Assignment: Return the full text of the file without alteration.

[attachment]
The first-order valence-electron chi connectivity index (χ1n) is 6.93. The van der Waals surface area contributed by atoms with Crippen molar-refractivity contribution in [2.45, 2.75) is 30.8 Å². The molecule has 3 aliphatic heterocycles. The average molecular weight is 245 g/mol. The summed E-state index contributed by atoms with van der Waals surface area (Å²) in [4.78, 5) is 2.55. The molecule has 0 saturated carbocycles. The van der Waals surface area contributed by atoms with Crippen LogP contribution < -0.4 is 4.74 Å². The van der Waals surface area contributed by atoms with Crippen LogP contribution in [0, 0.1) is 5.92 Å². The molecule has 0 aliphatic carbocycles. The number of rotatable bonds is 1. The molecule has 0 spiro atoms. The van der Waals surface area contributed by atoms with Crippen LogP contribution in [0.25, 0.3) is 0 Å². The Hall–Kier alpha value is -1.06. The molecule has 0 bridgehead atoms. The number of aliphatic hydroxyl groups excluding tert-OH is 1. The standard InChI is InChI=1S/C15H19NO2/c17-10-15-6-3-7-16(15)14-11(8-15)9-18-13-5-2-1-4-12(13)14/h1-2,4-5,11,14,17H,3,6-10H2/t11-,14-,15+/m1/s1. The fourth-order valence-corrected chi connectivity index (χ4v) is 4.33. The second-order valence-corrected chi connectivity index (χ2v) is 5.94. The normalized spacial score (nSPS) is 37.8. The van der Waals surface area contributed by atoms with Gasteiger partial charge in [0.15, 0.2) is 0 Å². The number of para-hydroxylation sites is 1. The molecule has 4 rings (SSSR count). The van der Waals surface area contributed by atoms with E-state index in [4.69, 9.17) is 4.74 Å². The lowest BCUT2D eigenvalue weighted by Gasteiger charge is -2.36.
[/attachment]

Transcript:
The first-order valence-electron chi connectivity index (χ1n) is 6.93. The van der Waals surface area contributed by atoms with Crippen molar-refractivity contribution in [2.45, 2.75) is 30.8 Å². The molecule has 3 aliphatic heterocycles. The average molecular weight is 245 g/mol. The summed E-state index contributed by atoms with van der Waals surface area (Å²) in [4.78, 5) is 2.55. The molecule has 0 saturated carbocycles. The van der Waals surface area contributed by atoms with Crippen LogP contribution < -0.4 is 4.74 Å². The van der Waals surface area contributed by atoms with Crippen LogP contribution in [0, 0.1) is 5.92 Å². The molecule has 0 aliphatic carbocycles. The number of rotatable bonds is 1. The molecule has 0 spiro atoms. The van der Waals surface area contributed by atoms with Crippen LogP contribution in [0.25, 0.3) is 0 Å². The Hall–Kier alpha value is -1.06. The molecule has 0 bridgehead atoms. The number of aliphatic hydroxyl groups excluding tert-OH is 1. The standard InChI is InChI=1S/C15H19NO2/c17-10-15-6-3-7-16(15)14-11(8-15)9-18-13-5-2-1-4-12(13)14/h1-2,4-5,11,14,17H,3,6-10H2/t11-,14-,15+/m1/s1. The fourth-order valence-corrected chi connectivity index (χ4v) is 4.33. The second-order valence-corrected chi connectivity index (χ2v) is 5.94. The normalized spacial score (nSPS) is 37.8. The van der Waals surface area contributed by atoms with Gasteiger partial charge in [0.15, 0.2) is 0 Å². The number of para-hydroxylation sites is 1. The molecule has 4 rings (SSSR count). The van der Waals surface area contributed by atoms with E-state index in [4.69, 9.17) is 4.74 Å². The lowest BCUT2D eigenvalue weighted by Gasteiger charge is -2.36.